Cocaine-Induced Vasoconstriction in the Human Coronary Microcirculation: New Evidence From Myocardial Contrast Echocardiography
Cocaine is the second most widely abused drug in the world (second only to marijuana) and constitutes a major cause of cardiovascular disease, especially acute coronary syndrome. The incidence of cocaine-induced acute coronary syndrome has increased steadily over the last 2 decades as cocaine use has increased worldwide. Treatment of cocaine-induced acute coronary syndrome, however, remains largely empirical because the underlying pathogenesis is incompletely understood and an efficient method to evaluate putative countermeasures is lacking. Using myocardial contrast echocardiography in cocaine-naïve healthy young adults, we show that a nonintoxicating low-dose intranasal cocaine challenge evokes a sizeable decrease in myocardial perfusion. Moreover, the predominant effect is to decrease myocardial capillary blood volume rather than microvascular flow velocity, suggesting a specific action of cocaine to constrict terminal feed arteries. These findings establish myocardial contrast echocardiography as an efficient, noninvasive method for future studies to elucidate the underlying mechanism of cocaine-induced coronary vasoconstriction and to evaluate potential countermeasures in a controlled clinical research setting. See p 598.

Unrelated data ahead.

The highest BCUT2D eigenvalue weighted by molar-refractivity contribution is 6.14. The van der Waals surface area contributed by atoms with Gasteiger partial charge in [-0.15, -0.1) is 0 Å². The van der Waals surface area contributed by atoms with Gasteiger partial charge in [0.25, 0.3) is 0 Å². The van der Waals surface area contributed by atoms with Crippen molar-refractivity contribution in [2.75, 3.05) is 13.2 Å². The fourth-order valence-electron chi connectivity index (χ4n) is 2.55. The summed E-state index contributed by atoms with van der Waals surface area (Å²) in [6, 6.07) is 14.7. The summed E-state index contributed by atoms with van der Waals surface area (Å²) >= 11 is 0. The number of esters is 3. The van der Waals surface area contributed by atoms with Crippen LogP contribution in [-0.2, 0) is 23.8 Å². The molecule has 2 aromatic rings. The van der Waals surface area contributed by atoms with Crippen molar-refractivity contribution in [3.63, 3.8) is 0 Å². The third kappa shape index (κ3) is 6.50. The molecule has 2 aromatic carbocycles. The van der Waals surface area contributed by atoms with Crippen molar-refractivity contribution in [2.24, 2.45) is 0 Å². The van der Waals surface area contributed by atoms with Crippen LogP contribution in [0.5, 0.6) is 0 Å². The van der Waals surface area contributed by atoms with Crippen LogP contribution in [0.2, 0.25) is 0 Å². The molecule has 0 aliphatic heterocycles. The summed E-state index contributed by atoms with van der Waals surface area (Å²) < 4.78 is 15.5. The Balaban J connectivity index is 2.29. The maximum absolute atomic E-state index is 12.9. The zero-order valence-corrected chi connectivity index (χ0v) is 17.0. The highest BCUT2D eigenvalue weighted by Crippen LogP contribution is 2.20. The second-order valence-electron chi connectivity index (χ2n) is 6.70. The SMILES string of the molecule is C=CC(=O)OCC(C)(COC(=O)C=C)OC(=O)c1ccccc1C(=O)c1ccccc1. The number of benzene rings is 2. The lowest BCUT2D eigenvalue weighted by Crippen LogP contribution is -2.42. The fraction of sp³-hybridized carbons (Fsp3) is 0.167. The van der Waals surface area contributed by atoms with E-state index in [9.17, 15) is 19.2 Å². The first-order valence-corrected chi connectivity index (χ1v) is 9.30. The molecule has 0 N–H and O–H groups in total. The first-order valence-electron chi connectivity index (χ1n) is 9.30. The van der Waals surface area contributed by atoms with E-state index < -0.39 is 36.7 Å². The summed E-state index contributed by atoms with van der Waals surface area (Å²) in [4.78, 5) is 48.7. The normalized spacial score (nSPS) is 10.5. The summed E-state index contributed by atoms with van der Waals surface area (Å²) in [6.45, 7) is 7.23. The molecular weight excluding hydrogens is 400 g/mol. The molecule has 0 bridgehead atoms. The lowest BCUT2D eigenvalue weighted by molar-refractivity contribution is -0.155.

Stress Cardiac Magnetic Resonance Imaging Provides Effective Cardiac Risk Reclassification in Patients With Known or Suspected Stable Coronary Artery Disease
Recent results from the Clinical Outcomes Utilizing Revascularization and Aggressive Drug Evaluation (COURAGE) trial suggest that an initial strategy of mechanical reperfusion may not improve cardiac outcomes beyond optimized medical therapy in patients with stable coronary artery disease (CAD). Nevertheless, a subgroup of patients with significant myocardial ischemia may still benefit from coronary revascularization, and current practice guidelines recommend that CAD patients at high risk for adverse events be considered for revascularization. Given increasing concern over effective resource utilization in cardiac imaging, establishing evidence indicating how cardiac imaging successfully influences clinical decision making is imperative. We studied 815 consecutive patients referred for evaluation of myocardial ischemia by stress cardiac magnetic resonance imaging, finding that inducible ischemia had the strongest association with major adverse cardiovascular events that include cardiac death or myocardial infarction after adjustment for clinical predictors, previous CAD, and left ventricular ejection fraction. Absence of inducible ischemia by cardiac magnetic resonance imaging was associated with low annual rate of events in the entire population and in a subgroup with CAD. Adding inducible ischemia to a clinical risk model reclassified >90% of patients at moderate pretest risk, with corresponding observed event rates of 0.3%/y and 4.9%/y for low- and high-risk posttest groups, respectively. These results demonstrate that cardiac magnetic resonance imaging effectively reclassifies risk beyond clinical risk predictors, specifically in the moderate pretest risk subgroup and in patients with previous CAD. Stress cardiac magnetic resonance imaging offers an effective strategy to safely manage some patients without the need for invasive angiography. See p 605.
Drug-Eluting Balloon in Peripheral Intervention for Below the Knee Angioplasty Evaluation (DEBATE-BTK): A Randomized Trial in Diabetic Patients With Critical Limb Ischemia